New Evidence on the US Response to Decolonization in Indonesia, Southeast Asia

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tags: books, Indonesia, Southeast Asia, decolonization

Drawing on previously untapped archival resources, a new book released today provides a meticulously researched account of US relations with Indonesia before, during, and after that nation’s revolution. Written by William J. Rust, The Mask of Neutrality: The United States and Decolonization in Indonesia, 1942–1950 examines three periods of America’s evolving engagement with Indonesia and the groups battling for control there: 

* The World War II years, 1942–1945, when the US government’s rhetoric was more anti-colonial than its policy;

* The Indonesian revolution, 1945–1949, when US policy initially tilted toward the Netherlands and then shifted against it; and

* The first year of Indonesia’s internationally recognized independence, 1950, when the legacy of colonialism created internal security problems and when the United States began pressing the Indonesian government to take a more forthright anticommunist stand in the cold war.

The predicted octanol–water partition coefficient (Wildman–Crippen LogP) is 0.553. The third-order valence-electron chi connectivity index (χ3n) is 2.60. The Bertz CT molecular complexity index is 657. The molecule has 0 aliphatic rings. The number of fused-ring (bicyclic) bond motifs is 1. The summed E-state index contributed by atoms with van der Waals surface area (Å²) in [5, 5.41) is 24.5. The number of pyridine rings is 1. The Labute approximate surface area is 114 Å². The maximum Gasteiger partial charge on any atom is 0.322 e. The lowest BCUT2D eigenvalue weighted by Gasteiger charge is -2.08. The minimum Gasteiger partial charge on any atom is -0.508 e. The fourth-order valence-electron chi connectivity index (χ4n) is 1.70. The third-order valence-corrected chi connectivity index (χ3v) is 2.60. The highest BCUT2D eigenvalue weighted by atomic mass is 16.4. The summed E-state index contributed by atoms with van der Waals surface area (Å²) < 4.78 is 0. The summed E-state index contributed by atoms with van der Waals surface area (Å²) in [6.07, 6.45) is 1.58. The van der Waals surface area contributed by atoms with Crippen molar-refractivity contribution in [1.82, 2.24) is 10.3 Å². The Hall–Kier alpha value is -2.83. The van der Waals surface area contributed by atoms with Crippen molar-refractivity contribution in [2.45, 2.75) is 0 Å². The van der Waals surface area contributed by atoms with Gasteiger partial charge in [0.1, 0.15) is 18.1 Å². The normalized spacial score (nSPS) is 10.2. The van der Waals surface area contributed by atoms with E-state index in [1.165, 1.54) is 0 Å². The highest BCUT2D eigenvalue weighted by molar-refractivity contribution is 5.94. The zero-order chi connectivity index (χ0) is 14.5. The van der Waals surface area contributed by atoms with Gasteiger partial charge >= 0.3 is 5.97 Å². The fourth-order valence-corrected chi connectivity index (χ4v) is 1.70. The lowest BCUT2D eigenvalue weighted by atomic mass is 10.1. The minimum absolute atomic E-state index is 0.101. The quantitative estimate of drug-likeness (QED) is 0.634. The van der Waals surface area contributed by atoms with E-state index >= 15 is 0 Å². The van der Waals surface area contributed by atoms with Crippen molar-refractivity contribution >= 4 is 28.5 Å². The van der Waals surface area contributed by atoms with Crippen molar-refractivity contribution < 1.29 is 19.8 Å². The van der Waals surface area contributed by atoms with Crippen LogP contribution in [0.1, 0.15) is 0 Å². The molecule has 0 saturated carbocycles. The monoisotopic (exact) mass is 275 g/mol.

“William Rust once again reminds us that we can find no better guide to the labyrinthine origins of America’s tragic entanglements in Southeast Asia,” says Temple University historian Richard Immerman. “Deeply researched in a broad spectrum of archives and uncovering a range of hitherto little known or even unknown intelligence activities, The Mask of Neutrality explores the twists and turns of the US posture toward the decolonization of Indonesia with insight, nuance, and historical sensibility. A sobering account, it will remain the go-to history for years to come.”

Read entire article at Before the Quagmire

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